Noshing: Food is precarious in India. You cannot eat salad, raw veggies or unpeeled fruit, not even in five-star hotels. Isabelle says to avoid ice and anything water-based, and with kids, you need to be super-vigilant; bring your own snacks. One local treat Maya did love was the Indian tea – a milky, chai-like brew.

The family found the local Indian food divine; a real favorite was the local Delhi dish chole batura, a spicy chickpea stew with fried Indian bread. Be sure to try the various styles of Indian bread like roti, naan and chapatti, and for breakfast, try the traditional aloo paratha – potato-stuffed bread. For a taste of the old British Empire, drop into any number of hotels that still host traditional high teas.

In Dehi, the Krishana family suggest eating at Bukhara, described as the best Indian food on planet earth (Hotel Sheraton, Diplomatic Enclave, Sadar Patel Marg, 00 91 11 2611 2233), The Kitchen (Khan Market, 00 91 11 4175 7960) and Moti Mahal (Connaught Place, 00 11 2923 2467).

Keeping healthy: Food is probably your biggest health concern in India, according to Isabelle. Visit your doctor to make sure your vaccinations are up-to-date, ask about malaria medication and be sure to take along Imodium and gastrolyte. Be wary of buying medication in India – everything is available but the quality is unknown. Take lots of hand sanitizer, insect repellant and do not touch animals. Avoid the water; don’t even brush your teeth with it.

When to go: The best times to go to northern India are between October and December, and the end of February through March. The Krishanas went in November and said it was perfect – 70°F (21°C) and sunny every day, with low humidity.

What to buy: Shopping in India is a real treat, with gorgeous clothing and fabrics at super-bargain prices. Isabelle recommends the Indian-style shirts and pajamas, as well as the local textiles. Her favorite shop was Fabindia (http://www.fabindia.com/) where everything is handmade by local craftspeople enjoying good working conditions. Table linens and kids’ outfits were the family’s favorites.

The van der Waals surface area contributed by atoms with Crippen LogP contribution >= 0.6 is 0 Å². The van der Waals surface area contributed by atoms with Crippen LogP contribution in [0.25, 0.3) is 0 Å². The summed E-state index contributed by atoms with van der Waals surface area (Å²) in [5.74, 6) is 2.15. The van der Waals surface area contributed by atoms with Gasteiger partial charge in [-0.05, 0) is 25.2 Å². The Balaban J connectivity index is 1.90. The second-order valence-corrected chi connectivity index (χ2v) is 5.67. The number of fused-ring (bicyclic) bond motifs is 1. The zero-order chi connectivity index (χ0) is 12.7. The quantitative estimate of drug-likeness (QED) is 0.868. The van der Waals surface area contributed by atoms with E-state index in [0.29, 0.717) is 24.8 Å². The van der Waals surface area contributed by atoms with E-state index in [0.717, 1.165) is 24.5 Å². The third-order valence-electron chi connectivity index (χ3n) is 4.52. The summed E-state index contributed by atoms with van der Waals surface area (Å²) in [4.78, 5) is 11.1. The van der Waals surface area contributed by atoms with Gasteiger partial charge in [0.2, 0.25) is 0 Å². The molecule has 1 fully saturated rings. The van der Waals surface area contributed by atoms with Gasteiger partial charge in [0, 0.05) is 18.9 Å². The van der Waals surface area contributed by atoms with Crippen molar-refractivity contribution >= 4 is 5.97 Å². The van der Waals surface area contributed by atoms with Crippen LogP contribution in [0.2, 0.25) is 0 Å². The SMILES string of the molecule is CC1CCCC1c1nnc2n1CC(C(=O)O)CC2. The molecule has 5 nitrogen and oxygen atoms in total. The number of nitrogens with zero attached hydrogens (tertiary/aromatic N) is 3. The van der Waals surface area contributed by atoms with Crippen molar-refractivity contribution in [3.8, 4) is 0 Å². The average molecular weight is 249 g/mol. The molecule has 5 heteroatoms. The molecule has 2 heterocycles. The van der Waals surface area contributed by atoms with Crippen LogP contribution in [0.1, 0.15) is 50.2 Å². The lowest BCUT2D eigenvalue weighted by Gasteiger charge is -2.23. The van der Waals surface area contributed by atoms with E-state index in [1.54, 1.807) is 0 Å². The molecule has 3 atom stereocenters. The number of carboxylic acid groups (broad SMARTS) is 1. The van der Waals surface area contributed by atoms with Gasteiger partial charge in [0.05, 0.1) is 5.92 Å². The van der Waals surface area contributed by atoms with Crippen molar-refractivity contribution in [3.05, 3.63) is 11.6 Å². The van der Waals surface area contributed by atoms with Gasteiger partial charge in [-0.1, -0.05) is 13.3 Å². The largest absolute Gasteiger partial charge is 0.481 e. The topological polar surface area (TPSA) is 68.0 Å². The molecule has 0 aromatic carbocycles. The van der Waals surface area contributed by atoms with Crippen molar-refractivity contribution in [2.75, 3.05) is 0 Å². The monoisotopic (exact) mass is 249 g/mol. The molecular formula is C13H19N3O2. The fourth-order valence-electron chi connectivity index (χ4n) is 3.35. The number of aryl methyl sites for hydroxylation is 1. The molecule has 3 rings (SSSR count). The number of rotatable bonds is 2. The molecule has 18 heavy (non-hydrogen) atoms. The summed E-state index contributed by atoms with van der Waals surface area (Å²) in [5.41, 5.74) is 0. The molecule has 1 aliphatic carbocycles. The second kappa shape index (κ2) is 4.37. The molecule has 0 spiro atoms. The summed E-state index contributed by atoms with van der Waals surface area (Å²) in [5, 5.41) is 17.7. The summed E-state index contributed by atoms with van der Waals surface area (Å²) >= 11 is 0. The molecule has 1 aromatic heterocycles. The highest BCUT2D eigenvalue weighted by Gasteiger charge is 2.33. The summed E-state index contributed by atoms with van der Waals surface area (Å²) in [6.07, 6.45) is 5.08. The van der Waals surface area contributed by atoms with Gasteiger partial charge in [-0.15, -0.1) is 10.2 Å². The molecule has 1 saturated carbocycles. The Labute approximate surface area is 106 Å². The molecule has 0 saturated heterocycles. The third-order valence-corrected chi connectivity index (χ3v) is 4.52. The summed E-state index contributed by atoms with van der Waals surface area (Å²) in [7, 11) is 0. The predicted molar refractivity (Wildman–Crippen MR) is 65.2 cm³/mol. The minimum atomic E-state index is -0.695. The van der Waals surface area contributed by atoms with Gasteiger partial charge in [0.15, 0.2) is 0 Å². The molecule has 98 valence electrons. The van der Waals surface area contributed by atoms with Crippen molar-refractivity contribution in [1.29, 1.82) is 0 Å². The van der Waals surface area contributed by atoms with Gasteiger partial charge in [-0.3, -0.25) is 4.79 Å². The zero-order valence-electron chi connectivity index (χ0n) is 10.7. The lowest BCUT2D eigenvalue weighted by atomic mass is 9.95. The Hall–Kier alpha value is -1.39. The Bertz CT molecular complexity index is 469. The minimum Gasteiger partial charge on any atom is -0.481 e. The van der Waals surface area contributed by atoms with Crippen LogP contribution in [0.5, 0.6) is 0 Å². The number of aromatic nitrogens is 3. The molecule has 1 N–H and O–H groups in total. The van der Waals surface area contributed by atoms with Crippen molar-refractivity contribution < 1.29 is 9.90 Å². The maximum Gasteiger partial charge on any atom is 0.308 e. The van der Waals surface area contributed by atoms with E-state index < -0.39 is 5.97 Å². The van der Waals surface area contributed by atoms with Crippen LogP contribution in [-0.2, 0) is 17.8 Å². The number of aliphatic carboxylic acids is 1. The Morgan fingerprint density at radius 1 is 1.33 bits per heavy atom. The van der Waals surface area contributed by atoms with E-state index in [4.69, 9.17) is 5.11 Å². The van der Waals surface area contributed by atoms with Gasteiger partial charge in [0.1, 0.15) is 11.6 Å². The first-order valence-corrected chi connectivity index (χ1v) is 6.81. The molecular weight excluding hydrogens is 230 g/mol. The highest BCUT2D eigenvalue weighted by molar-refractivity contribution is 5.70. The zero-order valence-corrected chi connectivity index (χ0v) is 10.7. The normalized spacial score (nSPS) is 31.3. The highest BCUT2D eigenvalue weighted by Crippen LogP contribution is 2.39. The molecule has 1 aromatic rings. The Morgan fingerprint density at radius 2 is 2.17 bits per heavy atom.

Let’s celebrate: Be prepared for noise in India – with so many religions, there is always a celebration going on, with prayers to be chanted, bells to be rung and songs to be sung. There is also a lot of construction and traffic noise, and congestion. Take one of the many styles of rickshaw – bicycle, horse, human – but avoid the main roads. Getting around is easy because English is spoken almost everywhere.

The poverty: Unlike China, poverty is very much in-your-face in India, and can be very confronting. The Krishanas suggest keeping your wits about you, and just keep walking if approached. If you do want to give money, be very discreet unless you want to be instantly mobbed.

The best of: Probably the most wonderful thing about the Krishana family’s journey (other than the gorgeous hotels and deliciously authentic food) was the color and the culture – truly unlike anywhere else in the world. Traveling during wedding season, there were no shortages of flowers, camels, elephants and men on white horses galloping through the streets. For kids who have lived elsewhere in Asia, a trip to India will show them a colorful, cultural richness that is truly unparalleled.

First published, in part, in beijingkids magazine and on the beijingkids website.